These Fireflies Flirt With Heart Shaped Lights

Each species of flashing firefly has a secret code to attract their mates – these ones do so with a light-up heart.

Earlier this year I wrote about a femme fatale species of firefly, a trickster vixen from the genus Photuris that lures males of other firefly groups to their gruesome demise. I know everything is fair when it comes to survival, but the deceit is nonetheless remarkable!

However, hidden in that story was a small detail that I haven’t stopped thinking about: Female fireflies from another species, Photinus pyralis, make their bids for love (well, mating at least) with a heart-shaped light.

heart shape firefly

Like Mother Nature’s own flashing emoji, when she spies the special signal from a fellow-species fella, she twists her abdomen in his direction and reveals her secret heart. If only it were so easy for us humans.

The male of the species, known as the common eastern firefly or big dipper, is no slouch in the seduction department, either. He gets her attention by tracing out an acrobatic “J” in the sky … he does it in a big graceful dipping motion, hence the name.


And where does all this flirty flashing lead?

Firefly light is biochemical. The complex folds inside their abdominal lanterns contain two types of chemicals, luciferases and luciferins, which interact in the presence of oxygen to produce the light.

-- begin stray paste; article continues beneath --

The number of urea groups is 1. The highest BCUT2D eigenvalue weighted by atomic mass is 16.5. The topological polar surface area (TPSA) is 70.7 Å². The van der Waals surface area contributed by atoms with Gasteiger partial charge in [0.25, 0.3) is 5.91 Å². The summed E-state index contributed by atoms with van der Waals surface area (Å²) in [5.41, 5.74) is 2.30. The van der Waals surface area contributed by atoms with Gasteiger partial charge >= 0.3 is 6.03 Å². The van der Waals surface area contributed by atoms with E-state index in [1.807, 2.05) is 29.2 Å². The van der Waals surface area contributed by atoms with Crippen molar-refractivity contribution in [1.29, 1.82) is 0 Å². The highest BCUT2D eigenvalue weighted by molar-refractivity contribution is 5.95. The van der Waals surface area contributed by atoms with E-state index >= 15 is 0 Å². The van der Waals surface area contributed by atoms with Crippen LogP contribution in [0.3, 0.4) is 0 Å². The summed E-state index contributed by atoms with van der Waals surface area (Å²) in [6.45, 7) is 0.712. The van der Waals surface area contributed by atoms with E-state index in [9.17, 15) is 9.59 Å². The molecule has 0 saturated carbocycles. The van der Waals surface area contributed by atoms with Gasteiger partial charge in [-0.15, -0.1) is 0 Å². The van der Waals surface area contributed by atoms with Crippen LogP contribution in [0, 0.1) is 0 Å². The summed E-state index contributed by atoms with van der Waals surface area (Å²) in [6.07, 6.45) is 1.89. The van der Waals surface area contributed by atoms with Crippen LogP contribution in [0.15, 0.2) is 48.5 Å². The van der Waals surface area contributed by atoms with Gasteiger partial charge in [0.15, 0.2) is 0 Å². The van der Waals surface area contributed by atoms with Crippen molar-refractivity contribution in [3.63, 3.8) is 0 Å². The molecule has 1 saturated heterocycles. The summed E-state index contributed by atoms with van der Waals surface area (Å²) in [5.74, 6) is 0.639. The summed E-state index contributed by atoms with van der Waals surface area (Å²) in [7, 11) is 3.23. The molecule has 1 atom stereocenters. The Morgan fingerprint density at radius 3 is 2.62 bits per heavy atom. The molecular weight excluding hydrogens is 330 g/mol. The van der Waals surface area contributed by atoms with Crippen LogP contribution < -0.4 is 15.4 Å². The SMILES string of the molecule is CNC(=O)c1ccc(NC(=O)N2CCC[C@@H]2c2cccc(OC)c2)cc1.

But fireflies like the Big Dippers do much more with chemistry than just make light. They can mix together an array of other compounds, including invisible pheromones for mating, and others called lucibufagins (“loosa-BOOF-ajins”) that ward off predators like spiders and birds.

Males pass some of these chemicals, including the highly potent lucibufagins, to females during the mating process. That so-called nuptial gift plays a role in the reproductive success of both partners.

And eventually baby fireflies … complete with big dips and heart-shaped lanterns so that a new generation of fireflies can light up the nighttime sky with their special language of love.

The adult females, which resemble armored, rose-colored worms, are the only ones that light up. The males fly, but don’t glow at all. Nonetheless, their mating habits follow the firefly pattern, with males on the wing searching for females hidden in the dark.